History of Fauquier-Strickland
HISTORY OF FAUQUIER
This town owes its name to Mr. Fauquier and brothers, holder of a construction contract of the bridge and Canadian National railway.
In 1909, the village counted only one family; in 1921: 9 families; in 1961: 140 families; and in 1981: 196 families. Several reasons that justified this migration was the exchange of beautiful land that could be cleared and was profitable against grounds of rocks; others were interested in the possession of land that could be timbered for the cut of wood; others sought employment as laborers; others wanted to establish their children on many acres of land.
The first pioneer of Fauquier was Mr. Alphonse Brunet in 1909.
In 1922, the first parish of Fauquier was named under "Sainte-Agnès". That same year, the first priest, Abbot Stéphane Laferrière was named to serve Fauquier. He arrived on April 3 1922.
In 1922, the first official school of Fauquier was founded under the name "Ecole Sainte-Jeanne D'arc". The cost to construct the school in 1922 was established at 8,000$. The first two teachers were Mrs. Jeanne Lefebvre and Mrs. Géralda Gauthier. There were approximately 50 students occupying two different classrooms.
HISTORY OF STRICKLAND
The first colonist of Strickland was Etienne Brassard of Saint-Jérôme, Lac St-Jean. Mr. Brassard arrived on Thursday August 10th, 1916 accompanied by his daughter, his son, Georges Imbeau, Jos Tremblay and his spouse, d'Alfred Tremblay, de Philippe Imbeau and Georges Fortin.
The night of their arrival, they slept in Fauquier. The following morning, they were put to work by building a shelter made of trees in which they resided for 15 days. The men built a camp made of round wood which then became the first parish church.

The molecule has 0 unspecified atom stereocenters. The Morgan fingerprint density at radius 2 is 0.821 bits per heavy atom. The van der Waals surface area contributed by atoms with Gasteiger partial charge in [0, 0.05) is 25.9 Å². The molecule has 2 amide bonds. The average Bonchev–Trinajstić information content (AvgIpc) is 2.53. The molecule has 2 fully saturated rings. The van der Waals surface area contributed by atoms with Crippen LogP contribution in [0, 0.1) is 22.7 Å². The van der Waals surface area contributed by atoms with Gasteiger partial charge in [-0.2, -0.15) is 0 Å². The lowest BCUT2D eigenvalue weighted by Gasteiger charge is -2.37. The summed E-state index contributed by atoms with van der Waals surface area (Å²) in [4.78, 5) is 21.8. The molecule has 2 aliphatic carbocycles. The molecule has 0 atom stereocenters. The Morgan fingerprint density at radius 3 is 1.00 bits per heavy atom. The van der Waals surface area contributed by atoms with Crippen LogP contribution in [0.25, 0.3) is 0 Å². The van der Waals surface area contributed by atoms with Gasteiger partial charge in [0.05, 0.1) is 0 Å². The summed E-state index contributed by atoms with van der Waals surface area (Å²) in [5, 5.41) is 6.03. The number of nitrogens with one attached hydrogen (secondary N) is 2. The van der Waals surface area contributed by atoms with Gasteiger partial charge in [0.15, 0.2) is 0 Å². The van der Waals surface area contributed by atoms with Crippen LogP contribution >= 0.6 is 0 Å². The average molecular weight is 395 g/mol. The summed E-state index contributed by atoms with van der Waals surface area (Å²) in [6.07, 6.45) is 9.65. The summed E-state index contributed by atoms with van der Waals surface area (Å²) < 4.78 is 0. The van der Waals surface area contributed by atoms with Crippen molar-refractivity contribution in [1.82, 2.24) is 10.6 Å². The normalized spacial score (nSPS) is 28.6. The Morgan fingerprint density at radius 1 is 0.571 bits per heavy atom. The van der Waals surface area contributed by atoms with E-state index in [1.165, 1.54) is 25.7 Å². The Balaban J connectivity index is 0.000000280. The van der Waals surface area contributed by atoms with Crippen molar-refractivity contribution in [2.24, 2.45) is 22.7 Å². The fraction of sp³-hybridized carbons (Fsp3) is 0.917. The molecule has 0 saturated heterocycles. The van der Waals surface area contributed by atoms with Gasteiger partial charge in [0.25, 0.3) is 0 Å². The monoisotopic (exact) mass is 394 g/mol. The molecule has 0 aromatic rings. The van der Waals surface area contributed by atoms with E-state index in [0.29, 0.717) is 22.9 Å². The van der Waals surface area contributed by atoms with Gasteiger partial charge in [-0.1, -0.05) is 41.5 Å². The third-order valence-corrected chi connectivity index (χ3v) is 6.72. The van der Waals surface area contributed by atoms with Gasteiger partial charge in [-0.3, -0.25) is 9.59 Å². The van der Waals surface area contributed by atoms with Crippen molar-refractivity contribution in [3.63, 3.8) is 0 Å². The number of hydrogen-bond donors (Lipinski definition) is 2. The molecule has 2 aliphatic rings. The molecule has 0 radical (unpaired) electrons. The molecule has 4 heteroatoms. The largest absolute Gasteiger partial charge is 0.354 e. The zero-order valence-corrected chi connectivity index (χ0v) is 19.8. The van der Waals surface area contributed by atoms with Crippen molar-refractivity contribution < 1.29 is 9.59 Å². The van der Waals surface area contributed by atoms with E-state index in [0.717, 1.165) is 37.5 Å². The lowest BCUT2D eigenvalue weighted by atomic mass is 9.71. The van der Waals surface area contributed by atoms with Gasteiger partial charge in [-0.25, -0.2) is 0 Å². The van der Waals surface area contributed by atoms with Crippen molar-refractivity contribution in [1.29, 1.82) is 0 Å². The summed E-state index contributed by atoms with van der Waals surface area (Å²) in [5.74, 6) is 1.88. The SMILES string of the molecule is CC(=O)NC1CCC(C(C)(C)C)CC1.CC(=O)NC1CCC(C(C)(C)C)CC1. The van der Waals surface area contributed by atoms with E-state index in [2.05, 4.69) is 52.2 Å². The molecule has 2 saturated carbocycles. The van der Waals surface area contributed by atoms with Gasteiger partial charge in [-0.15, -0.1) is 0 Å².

Etienne Brassard gave 70 acres of land in order to build a church. The priest would have a place to stay free of charge and equipped with all the necessary appliances. Mr. Joseph Tremblay built a black cross made of wood. On August 25th 1916, the cross was blessed and that same day the residents celebrated the first mass. The following mass was only held in June of 1917.
On July 29th 1923, the first priest (Jules Cimon) arrived in Strickland. At that time, Strickland had 23 families and 18 single residents.
The first school established in Strickland was founded by priest Jules Cimon. In September of 1923, the first classes started in the chapel. Miss Armoza Lefebvre was the first teacher. She taught 23 children. The residents would generously make sacrifices to maintain their school and offer $70 monthly in order to pay the teacher.
David and Hermel Brassard were the first merchants of Strickland. After 32 years of business, they decided to sell their store.
The first postmaster in Strickland was Thomas-Louis Brassard.
In 1919, Mr. Thomas-Louis Brassard built the first saw mill.
HISTORY OF GREGOIRE MILLS
Grégoire Mills is an agglomeration situated between Fauquier and Strickland, mileage 44 to 48, but belonging to Fauquier. Nowadays, Grégoire Mills counts approximately 15 families, but there was a time when this center made growing great strides.
In 1916, 4 families resided in Grégoire Mills: Michel Côté, Elzéar Gagnon, Pit Moffat, and Napoléon Villeneuve. At that time, a land of 150 acres was sold 75$.